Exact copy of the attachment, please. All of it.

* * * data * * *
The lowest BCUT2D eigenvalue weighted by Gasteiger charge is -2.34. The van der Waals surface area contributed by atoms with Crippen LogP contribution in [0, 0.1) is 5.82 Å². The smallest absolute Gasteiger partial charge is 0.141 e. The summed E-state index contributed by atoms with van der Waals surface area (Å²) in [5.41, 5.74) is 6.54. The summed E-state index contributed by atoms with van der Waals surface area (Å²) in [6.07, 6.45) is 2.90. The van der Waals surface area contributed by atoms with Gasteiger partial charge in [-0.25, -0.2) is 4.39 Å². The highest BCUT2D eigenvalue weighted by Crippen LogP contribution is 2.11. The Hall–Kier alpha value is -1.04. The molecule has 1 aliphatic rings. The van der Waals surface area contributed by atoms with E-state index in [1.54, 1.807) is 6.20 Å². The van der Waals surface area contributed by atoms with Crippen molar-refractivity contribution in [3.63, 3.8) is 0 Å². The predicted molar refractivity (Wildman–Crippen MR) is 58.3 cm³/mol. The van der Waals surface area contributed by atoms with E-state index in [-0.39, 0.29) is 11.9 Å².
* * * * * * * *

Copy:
The lowest BCUT2D eigenvalue weighted by Gasteiger charge is -2.34. The van der Waals surface area contributed by atoms with Crippen LogP contribution in [0, 0.1) is 5.82 Å². The smallest absolute Gasteiger partial charge is 0.141 e. The summed E-state index contributed by atoms with van der Waals surface area (Å²) in [5.41, 5.74) is 6.54. The summed E-state index contributed by atoms with van der Waals surface area (Å²) in [6.07, 6.45) is 2.90. The van der Waals surface area contributed by atoms with Gasteiger partial charge in [-0.25, -0.2) is 4.39 Å². The highest BCUT2D eigenvalue weighted by Crippen LogP contribution is 2.11. The Hall–Kier alpha value is -1.04. The molecule has 1 aliphatic rings. The van der Waals surface area contributed by atoms with E-state index in [1.54, 1.807) is 6.20 Å². The van der Waals surface area contributed by atoms with Crippen molar-refractivity contribution in [3.63, 3.8) is 0 Å². The predicted molar refractivity (Wildman–Crippen MR) is 58.3 cm³/mol. The van der Waals surface area contributed by atoms with E-state index in [-0.39, 0.29) is 11.9 Å².